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19 Experiences for Your Great Plains Bucket List

We’ve all seen them before: bucket lists full of the same old, admittedly breathtaking experiences. These include seeing the northern lights, visiting Antarctica, and climbing the Great Wall of China – just to name a few. But did you know that the Great Plains states have their own list of awesome experiences totally worth of your bucket list?

It shouldn’t really be a surprise, but maybe it is. The Great Plains is full of bucket-list-worthy experiences from North Dakota to Texas, from New Mexico to Oklahoma – and everywhere in between. If you’re looking for a new item for your “someday list” or want to explore the region more, read on. This Great Plains bucket list is sure to inspire you… Maybe you have even done a few items on the list already!

1. Visit Mount Rushmore

Great Plains - Mount Rushmore

Located in South Dakota, Gutzon Borglum designed and oversaw the carving of Mount Rushmore from 1927-1941. On it, you can see the faces of four United States presidents: George Washington, Thomas Jefferson, Theodore Roosevelt, and Abraham Lincoln. Each of the carvings is 60 feet tall (yeah, that’s right!), it truly is a sight to behold.

After taking pictures as a way to record the event, there are gift shops from which to get cool memorabilia.

Here’s my complete guide for how to visit Mount Rushmore.

Don’t forget: join our Great Plains Travel Tips group for even more travel inspiration!

2. Wander through a Tallgrass Prairie

Tallgrass Prairie National Preserve

One of the great plains bucket list items is traveling to the national reserve in the flint hills of Kansas and wading through the Tallgrass Prairie National Preserve.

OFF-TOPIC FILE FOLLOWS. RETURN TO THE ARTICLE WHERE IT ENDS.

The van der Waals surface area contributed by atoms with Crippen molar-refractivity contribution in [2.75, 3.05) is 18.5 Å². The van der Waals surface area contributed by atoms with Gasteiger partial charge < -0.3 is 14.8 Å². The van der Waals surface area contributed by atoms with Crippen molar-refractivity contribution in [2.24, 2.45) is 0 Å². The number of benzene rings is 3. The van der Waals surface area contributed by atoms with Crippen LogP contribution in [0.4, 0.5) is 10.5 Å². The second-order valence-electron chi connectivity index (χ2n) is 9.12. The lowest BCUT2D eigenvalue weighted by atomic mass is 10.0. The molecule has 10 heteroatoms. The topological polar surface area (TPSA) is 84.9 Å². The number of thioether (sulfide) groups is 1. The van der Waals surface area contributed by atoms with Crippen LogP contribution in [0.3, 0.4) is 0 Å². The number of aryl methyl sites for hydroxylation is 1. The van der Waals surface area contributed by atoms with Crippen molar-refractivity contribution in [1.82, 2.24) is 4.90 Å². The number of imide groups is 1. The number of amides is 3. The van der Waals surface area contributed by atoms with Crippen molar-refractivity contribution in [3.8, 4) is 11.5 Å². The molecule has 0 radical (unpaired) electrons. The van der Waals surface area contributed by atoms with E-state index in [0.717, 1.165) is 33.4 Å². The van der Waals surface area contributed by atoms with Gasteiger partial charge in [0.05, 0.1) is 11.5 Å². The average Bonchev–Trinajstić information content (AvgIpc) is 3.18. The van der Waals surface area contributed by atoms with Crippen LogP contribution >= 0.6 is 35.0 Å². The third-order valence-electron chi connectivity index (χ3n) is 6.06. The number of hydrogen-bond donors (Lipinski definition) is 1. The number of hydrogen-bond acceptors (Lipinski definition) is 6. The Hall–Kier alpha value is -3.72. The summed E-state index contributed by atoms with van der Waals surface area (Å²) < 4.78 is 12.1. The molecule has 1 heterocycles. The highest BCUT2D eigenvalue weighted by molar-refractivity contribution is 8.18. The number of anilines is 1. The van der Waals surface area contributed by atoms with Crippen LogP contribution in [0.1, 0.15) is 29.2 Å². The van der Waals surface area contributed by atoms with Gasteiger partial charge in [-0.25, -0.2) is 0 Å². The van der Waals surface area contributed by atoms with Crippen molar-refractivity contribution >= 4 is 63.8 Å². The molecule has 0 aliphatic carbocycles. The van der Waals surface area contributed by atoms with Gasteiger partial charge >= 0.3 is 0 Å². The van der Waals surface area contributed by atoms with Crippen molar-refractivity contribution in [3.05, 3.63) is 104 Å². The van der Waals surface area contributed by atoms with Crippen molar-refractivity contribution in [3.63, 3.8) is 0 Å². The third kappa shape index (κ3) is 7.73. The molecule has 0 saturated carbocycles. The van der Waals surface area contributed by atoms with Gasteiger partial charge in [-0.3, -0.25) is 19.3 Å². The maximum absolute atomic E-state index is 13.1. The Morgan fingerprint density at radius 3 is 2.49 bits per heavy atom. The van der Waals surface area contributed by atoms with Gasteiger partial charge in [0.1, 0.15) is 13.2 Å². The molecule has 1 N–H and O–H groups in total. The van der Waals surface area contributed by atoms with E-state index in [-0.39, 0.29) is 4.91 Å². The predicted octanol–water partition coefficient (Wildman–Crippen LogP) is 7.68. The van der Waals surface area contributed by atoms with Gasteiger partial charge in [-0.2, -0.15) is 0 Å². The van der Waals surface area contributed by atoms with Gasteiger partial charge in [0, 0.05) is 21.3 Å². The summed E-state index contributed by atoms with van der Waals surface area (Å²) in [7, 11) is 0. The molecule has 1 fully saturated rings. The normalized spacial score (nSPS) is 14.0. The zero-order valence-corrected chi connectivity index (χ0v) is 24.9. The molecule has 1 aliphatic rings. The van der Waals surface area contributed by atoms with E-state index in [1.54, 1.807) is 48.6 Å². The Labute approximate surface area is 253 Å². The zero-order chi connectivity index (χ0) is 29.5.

The tallgrass conjures an image of the Great Plains of a couple of centuries ago, what the Native Americans called home long before the settlers arrived. There are nature trails for hiking but you have to keep an eye out for wandering bison. 

Don’t forget to join our Great Plains Travel Tips Facebook group for even more travel inspiration!

3. Attend the Nebraska Star Party

Nebraska Star Party

If you’re looking to explore the sky, the Nebraska Star Party is the perfect site to do so. Once you escape the light pollution of big cities – few as they are in the Great Plains states – you’ll see the wonders of the universe. Also, there are classes on the site that teach you to better familiarize yourself with these heavenly bodies.

Apart from this main attraction, there are sand beaches where you can go on boat rides, fishing, swimming and the Valentine National Wildlife.

4. See Chimney Rock

Chimney Rock, Nebraska

This Nebraskan cone-shaped rock giant is distinct even from a very long distance as it stands at about 500 feet above the surrounding fields. Thus, it is no surprise that it has found its way onto the list of the great plains bucket list.

Chimney Rock is located in the plains of western Nebraska. The rock was an important landmark for pioneers traveling west on the Oregon, California, and Mormon trails.

5. Explore Badlands National Park

National Parks in the Great Plains Hero

Badlands National Park got its name as a result of its rugged landscape. Located in southwestern South Dakota, Badlands National Park is a landscape of spires and pinnacles.

This attraction is famous for its fossils, just mammalian fossils since humans never really settled on the land. It is however teeming with wildlife. You can also go hiking or fossil hunting – although you can’t move the discovered fossils or leave with them. 

Here’s my complete guide for how to visit Badlands National Park.

6. Souvenir Shop at the Corn Palace

Corn Palace, South Dakota